Friday, August 5, 2016

Jason Bourne

Of all the franchise movies coming out this summer, this is definitely the one I was least convinced would actually happen. For years now we've been hearing about how Matt Damon and director Paul Greengrass have been trying to work out a story for the 4th film in the Bourne series, since apparently neither would return without the other. Even one of my favorite screenwriters, Jonathan Nolan, did a pass on a potential story and wasn't able to come up with anything he was satisfied with. So when it was finally announced that the pair was reuniting for a sequel to Bourne Ultimatum, I couldn't have been more excited. One day I'll have to review the Bourne series, but as I stated in my review of The Bourne Legacy, I am a huge fan of this franchise. With a great deal of optimism (tempered slightly by some mixed early reviews), I went into my screening last week anxious to see what the team had come up with over the last nine years.

Jason Bourne is out of the CIA's spotlight, and has been for years. He's keeping himself in peak physical shape, fighting in an underground boxing league until being approached by Nicky Parsons, a former ally in his conflict with Treadstone. She has been on her own crusade against the CIA, hacking into their files regarding their dark ops programs (particularly their latest effort, known as "Iron Hand") in an attempt to release the info to the public. Bourne still has one burning question about his past, and agrees to help Nicky in hopes that he'll be able to find out why he joined the program in the first place. However, CIA director Robert Dewey finds out about Bourne while attempting to stop Nicky from spilling the agency's secrets to the masses, and orders him to be taken out immediately.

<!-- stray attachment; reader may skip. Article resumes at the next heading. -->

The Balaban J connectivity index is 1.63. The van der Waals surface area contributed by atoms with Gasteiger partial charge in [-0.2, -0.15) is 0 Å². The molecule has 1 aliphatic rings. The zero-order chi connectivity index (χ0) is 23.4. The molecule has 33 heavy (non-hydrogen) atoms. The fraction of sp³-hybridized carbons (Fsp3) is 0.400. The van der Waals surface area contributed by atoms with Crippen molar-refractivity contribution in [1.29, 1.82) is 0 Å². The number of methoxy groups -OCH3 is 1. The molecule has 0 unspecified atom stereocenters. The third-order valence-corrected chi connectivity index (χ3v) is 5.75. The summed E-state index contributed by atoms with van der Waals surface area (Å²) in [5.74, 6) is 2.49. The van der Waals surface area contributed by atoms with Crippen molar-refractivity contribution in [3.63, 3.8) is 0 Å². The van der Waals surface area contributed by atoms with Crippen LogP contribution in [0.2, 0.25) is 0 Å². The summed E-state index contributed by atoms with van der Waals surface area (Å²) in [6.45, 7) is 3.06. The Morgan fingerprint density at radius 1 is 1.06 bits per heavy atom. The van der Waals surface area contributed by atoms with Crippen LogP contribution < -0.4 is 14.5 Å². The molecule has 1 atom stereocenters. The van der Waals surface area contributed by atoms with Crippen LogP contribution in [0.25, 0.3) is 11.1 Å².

While this does sound a lot like the previous Bourne films - and it admittedly shares many plot points and action scenes with the others in the series - it also has a few interesting and socially relevant twists to the formula that differentiates it from its predecessors. It still has discord and enmity among the CIA commanders, a frightening third-party assassin on Bourne's trail, and a mysterious moment in Jason's past that he needs to reconcile, but all of those elements are heightened in some form or another. Tommy Lee Jones is by far the most ruthless and enigmatic CIA leader that we've seen in a Bourne film, and the conniving ways he seeks to get the upper hand over his enemies (and also his allies) raises the tension for Bourne's mission even more.

There are obviously a few flaws in this film as well, though none of them were so bad that it tainted my enjoyment of the tropes we've come to know and love in this franchise. For example, Julia Stiles has some really stilted dialogue when she and Bourne are first reunited, though her acting takes a quantum leap a little later in the film when **SPOILER ALERT!** she is shot off the back of Bourne's motorcycle by the assassin and crashes to the concrete, stuck in the crosshairs of the sniper rifle while taking her last labored breaths.

One of the major criticisms of this movie was its supposedly ham-fisted insertion of the "relevant" subplot involving a social media empire being funded by the CIA in exchange for unlimited access to the information captured within it. While it may be a little contrived, I still found this part of the movie engaging as well, and found the CIA's response to their reluctance to comply frighteningly believable. Though Bourne is somewhat peripheral in that side of the story, his personal story involving his motivation to join Treadstone was interesting enough to keep me engaged. Just because the movie is titled "Jason Bourne" doesn't necessarily mean that every second of the film has to be revolved around him. All that I need out of a movie is an entertaining story, and this movie definitely provided that.

Ultimately, this is a pretty formulaic Bourne entry, but for those who love the franchise this isn't necessarily a complaint. I found the acting to be great, the action to be fast-paced and visceral, and the twists and turns just about as satisfying as the previous films in this series. I'll do my rankings of the series once I get around to reviewing the others, but this one is a solid effort all around. I give Jason Bourne a (maybe slightly generous) three and a half stars.

JASON BOURNE is rated PG-13 for intense sequences of violence and action, and brief strong language